The SAP Vancouver office has a “GreenTeam” whose goal this year is to incorporate sustainable technology and ‘green’ ideas for the workplace. The GreenTeam discovered that there was no formal recycling program in place, and that much of the empty aluminum cans were discarded with the general waste. The added waste also meant added disposal costs. To address the issue, the GreenTeam has made an agreement with a local venture in Vancouver Downtown Eastside (which according to Statistics Canada is the most impoverished neighbourhood in all of Canada), to collect these empty aluminum cans each week. The money generated from the aluminum refunds will go to support initiatives in this neighbourhood. This office has also reduced its disposal costs and reduced the amount of waste it creates.
From April 19-24, it was Earth Week at SAP Vancouver (and hopefully many other places as well). The GreenTeam also invited a group of local vendors to an Eco Fair this week, to show off their environmentally sound products. These exhibitors include: TransLink, Terasan Gas , Living Ocean Society, Bullfrog Power, Zipcar, Co-operative Auto Network, Evergreen, and David Suzuki Foundation.
I encourage you to check out these organizations, their ideas, and profound messages on sustainability. I like the different sustainable practices already implemented by the GreenTeam, and the direction it is heading – so much that I joined the team/cause. Are some of the things we, and other businesses doing enough to sustain the future of our businesses, as well as our natural environment?
My Biggest Take-Away: From Eco-Effeciency to Eco-Effectiveness
I really liked this quote that Dr. Will Low shared with us in the Sustainability seminars. It comes from Bill McDonough and Michael Braungart’s book “Cradle to Cradle” (2002):
“Eco-efficiency, the current industrial buzzword, will neither save the environment nor foster ingenuity and productivity. We propose a new approach that aims to solve rather than alleviate the problems that industry makes.”
They argue that in addition to old concepts and imperatives of Reduce-Reuse-Recycle, we also need to add three new R’s – Rethink-Redesign-Rebuild.
This means a shift in the way we design products and build things, such that waste and pollution are eliminated in the production process. Their mantra of “Waste = Food” emphasizes the inspiration we must draw from biological and ecological examples to create production models that feeds itself.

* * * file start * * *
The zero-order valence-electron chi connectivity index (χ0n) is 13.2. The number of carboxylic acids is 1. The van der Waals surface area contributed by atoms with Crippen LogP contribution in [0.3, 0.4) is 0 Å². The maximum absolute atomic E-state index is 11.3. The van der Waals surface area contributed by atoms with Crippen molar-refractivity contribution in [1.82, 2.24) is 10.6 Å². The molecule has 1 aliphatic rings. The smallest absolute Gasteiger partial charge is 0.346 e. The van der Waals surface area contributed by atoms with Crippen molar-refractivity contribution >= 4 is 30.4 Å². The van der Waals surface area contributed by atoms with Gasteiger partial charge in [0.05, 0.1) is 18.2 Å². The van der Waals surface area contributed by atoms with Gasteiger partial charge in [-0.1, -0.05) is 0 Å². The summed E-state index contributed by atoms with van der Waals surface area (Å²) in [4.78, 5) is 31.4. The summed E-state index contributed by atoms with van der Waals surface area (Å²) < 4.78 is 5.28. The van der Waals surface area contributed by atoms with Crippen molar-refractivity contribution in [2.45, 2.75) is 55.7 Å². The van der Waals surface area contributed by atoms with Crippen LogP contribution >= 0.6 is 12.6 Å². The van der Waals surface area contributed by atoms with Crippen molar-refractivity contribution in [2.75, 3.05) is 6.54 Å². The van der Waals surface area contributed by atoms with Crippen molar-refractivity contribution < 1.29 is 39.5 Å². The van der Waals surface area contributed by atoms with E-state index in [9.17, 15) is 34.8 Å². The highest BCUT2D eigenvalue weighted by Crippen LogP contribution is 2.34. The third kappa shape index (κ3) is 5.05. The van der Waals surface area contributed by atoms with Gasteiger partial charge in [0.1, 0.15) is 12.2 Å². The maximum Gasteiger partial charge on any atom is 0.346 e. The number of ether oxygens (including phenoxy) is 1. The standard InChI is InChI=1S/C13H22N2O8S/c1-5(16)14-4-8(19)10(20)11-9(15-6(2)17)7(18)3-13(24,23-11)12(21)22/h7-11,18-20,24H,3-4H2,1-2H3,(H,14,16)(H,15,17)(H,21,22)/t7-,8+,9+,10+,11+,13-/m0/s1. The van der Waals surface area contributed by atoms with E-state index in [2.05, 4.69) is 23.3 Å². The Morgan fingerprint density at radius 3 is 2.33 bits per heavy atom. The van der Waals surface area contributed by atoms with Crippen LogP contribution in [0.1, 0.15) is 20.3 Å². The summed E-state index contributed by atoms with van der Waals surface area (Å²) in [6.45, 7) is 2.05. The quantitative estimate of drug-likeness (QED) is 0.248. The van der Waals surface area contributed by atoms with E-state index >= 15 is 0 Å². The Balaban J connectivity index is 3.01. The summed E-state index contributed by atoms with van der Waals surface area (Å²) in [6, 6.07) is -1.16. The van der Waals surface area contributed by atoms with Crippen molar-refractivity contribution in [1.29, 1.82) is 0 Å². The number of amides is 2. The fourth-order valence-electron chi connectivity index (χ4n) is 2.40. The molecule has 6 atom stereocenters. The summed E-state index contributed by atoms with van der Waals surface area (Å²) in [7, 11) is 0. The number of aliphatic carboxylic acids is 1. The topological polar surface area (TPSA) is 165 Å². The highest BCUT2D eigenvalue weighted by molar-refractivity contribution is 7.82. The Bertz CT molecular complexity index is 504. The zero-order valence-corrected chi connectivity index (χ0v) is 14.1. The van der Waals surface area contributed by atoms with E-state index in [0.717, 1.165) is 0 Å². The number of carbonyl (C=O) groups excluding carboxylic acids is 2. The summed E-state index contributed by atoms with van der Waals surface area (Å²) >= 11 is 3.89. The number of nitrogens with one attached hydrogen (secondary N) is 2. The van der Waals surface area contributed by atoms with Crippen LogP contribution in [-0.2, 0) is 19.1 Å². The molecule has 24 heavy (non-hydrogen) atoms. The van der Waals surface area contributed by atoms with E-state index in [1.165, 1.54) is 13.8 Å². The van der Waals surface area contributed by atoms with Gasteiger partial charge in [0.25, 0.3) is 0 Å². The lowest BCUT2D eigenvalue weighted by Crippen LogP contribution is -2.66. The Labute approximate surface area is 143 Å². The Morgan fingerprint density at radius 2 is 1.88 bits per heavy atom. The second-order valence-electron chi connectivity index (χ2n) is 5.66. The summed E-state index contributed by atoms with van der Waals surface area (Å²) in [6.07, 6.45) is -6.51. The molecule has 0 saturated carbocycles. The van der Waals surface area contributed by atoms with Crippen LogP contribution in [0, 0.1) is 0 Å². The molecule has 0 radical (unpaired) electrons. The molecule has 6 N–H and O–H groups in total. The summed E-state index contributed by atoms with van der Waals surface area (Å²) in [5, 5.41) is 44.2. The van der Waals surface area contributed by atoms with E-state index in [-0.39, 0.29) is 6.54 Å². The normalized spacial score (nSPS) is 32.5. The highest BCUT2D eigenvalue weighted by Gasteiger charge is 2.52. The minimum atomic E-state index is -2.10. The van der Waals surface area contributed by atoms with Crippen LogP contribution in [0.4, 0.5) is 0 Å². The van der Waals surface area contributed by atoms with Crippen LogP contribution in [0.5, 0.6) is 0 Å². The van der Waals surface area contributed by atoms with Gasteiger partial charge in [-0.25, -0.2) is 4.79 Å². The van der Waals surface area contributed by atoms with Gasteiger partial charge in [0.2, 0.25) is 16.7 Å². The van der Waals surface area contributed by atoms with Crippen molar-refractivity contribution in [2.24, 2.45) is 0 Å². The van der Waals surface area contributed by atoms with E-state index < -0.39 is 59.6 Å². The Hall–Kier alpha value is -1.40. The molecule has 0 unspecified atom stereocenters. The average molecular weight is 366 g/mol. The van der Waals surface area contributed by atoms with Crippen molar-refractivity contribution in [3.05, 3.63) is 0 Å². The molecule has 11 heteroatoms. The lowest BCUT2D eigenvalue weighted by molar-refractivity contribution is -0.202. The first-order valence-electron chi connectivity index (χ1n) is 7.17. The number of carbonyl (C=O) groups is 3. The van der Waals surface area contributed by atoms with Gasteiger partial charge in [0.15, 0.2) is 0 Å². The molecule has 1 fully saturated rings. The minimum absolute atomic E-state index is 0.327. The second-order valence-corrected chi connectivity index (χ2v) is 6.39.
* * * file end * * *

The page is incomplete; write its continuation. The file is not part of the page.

For a sustainability newbie like me, this is already getting a bit deep. I also have no intention of doing a book review at this point. So I tend to ask questions like “How can this be implemented?” or “Show me real examples?”
Actually, there are many examples in McDonough and Braungart’s book. I happen to like the example of Interface (the carpet ‘manufacturers’) the best! Interface has transformed their manufacturing business into a servicing business by embarking on a journey of business innovation and sustainability long before any others in the industry. The initial idea was quite simple – manufacture carpeting in tile-format instead of the traditional roll-format. This allowed customers to contact Interface to only replace worn carpet areas, rather than replacing an entire roll. Brilliant! Lower cost for customers, ongoing servicing revenue for Interface, less waste and disposal cost, etc. Interface is a great example of a company that has reimagined and redesigned their business to make sustainability their mission.
Where do we go from here?
This post does not end with a rallying cry to pick up your garbage, save a tree, or to turn off the lights. Instead, I simply want to encourage you to learn as much as you can about the topic of “Sustainability” and why it might matter to you.
Some SAP links to get you started:
Apps 4 Climate Action: Code for the Climate! – New contest for software developers. Must see!!! (Regardless of whether or not you’re qualified to enter the contest.)